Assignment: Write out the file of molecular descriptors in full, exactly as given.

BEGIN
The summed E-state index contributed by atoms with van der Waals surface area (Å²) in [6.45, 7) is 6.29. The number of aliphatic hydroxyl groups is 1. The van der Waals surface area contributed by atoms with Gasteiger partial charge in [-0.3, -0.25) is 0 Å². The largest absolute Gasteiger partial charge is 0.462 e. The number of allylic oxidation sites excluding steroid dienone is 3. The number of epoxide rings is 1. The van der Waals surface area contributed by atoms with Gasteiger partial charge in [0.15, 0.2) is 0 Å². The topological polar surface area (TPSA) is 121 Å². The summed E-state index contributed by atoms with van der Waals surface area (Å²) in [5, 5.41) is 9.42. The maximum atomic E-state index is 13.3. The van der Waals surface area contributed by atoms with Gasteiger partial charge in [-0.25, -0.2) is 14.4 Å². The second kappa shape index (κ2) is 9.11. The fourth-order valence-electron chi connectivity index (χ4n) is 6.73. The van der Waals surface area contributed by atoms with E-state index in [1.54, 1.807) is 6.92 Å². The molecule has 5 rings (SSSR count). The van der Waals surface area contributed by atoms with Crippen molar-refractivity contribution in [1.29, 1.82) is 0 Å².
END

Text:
The summed E-state index contributed by atoms with van der Waals surface area (Å²) in [6.45, 7) is 6.29. The number of aliphatic hydroxyl groups is 1. The van der Waals surface area contributed by atoms with Gasteiger partial charge in [-0.3, -0.25) is 0 Å². The largest absolute Gasteiger partial charge is 0.462 e. The number of allylic oxidation sites excluding steroid dienone is 3. The number of epoxide rings is 1. The van der Waals surface area contributed by atoms with Gasteiger partial charge in [0.15, 0.2) is 0 Å². The topological polar surface area (TPSA) is 121 Å². The summed E-state index contributed by atoms with van der Waals surface area (Å²) in [5, 5.41) is 9.42. The maximum atomic E-state index is 13.3. The van der Waals surface area contributed by atoms with Gasteiger partial charge in [-0.25, -0.2) is 14.4 Å². The second kappa shape index (κ2) is 9.11. The fourth-order valence-electron chi connectivity index (χ4n) is 6.73. The van der Waals surface area contributed by atoms with E-state index in [1.54, 1.807) is 6.92 Å². The molecule has 5 rings (SSSR count). The van der Waals surface area contributed by atoms with Crippen molar-refractivity contribution in [1.29, 1.82) is 0 Å².